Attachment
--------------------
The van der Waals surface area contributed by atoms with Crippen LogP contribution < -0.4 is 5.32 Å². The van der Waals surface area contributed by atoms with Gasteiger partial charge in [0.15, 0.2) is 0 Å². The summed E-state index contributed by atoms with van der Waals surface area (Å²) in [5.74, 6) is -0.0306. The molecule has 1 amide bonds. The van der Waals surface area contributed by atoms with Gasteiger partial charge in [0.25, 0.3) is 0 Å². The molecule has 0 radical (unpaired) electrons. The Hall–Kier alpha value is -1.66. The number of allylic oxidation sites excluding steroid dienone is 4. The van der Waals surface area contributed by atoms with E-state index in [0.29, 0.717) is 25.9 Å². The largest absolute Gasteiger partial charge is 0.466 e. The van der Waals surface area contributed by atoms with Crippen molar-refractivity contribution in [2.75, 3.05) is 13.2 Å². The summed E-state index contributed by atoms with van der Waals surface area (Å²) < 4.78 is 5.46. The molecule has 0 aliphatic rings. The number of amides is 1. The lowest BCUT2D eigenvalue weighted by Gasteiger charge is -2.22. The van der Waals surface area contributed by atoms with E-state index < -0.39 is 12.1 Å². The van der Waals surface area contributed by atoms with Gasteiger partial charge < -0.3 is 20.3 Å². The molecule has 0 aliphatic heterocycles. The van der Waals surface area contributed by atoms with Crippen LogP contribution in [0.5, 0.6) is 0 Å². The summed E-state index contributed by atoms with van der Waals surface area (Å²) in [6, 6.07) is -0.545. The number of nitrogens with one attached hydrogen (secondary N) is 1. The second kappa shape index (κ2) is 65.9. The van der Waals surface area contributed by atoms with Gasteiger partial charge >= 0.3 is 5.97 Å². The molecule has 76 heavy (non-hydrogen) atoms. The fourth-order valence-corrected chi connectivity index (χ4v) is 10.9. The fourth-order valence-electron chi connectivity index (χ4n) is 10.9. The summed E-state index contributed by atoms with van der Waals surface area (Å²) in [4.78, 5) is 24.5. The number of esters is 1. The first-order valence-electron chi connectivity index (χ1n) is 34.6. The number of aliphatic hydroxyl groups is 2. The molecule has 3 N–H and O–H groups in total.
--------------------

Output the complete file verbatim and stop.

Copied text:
The van der Waals surface area contributed by atoms with Crippen LogP contribution < -0.4 is 5.32 Å². The van der Waals surface area contributed by atoms with Gasteiger partial charge in [0.15, 0.2) is 0 Å². The summed E-state index contributed by atoms with van der Waals surface area (Å²) in [5.74, 6) is -0.0306. The molecule has 1 amide bonds. The van der Waals surface area contributed by atoms with Gasteiger partial charge in [0.25, 0.3) is 0 Å². The molecule has 0 radical (unpaired) electrons. The Hall–Kier alpha value is -1.66. The number of allylic oxidation sites excluding steroid dienone is 4. The van der Waals surface area contributed by atoms with E-state index in [0.29, 0.717) is 25.9 Å². The largest absolute Gasteiger partial charge is 0.466 e. The van der Waals surface area contributed by atoms with Crippen molar-refractivity contribution in [2.75, 3.05) is 13.2 Å². The summed E-state index contributed by atoms with van der Waals surface area (Å²) < 4.78 is 5.46. The molecule has 0 aliphatic rings. The number of amides is 1. The lowest BCUT2D eigenvalue weighted by Gasteiger charge is -2.22. The van der Waals surface area contributed by atoms with E-state index < -0.39 is 12.1 Å². The van der Waals surface area contributed by atoms with Gasteiger partial charge < -0.3 is 20.3 Å². The molecule has 0 aliphatic heterocycles. The van der Waals surface area contributed by atoms with Crippen LogP contribution in [0.5, 0.6) is 0 Å². The summed E-state index contributed by atoms with van der Waals surface area (Å²) in [6, 6.07) is -0.545. The number of nitrogens with one attached hydrogen (secondary N) is 1. The second kappa shape index (κ2) is 65.9. The van der Waals surface area contributed by atoms with Gasteiger partial charge >= 0.3 is 5.97 Å². The molecule has 76 heavy (non-hydrogen) atoms. The fourth-order valence-corrected chi connectivity index (χ4v) is 10.9. The fourth-order valence-electron chi connectivity index (χ4n) is 10.9. The summed E-state index contributed by atoms with van der Waals surface area (Å²) in [4.78, 5) is 24.5. The number of esters is 1. The first-order valence-electron chi connectivity index (χ1n) is 34.6. The number of aliphatic hydroxyl groups is 2. The molecule has 3 N–H and O–H groups in total.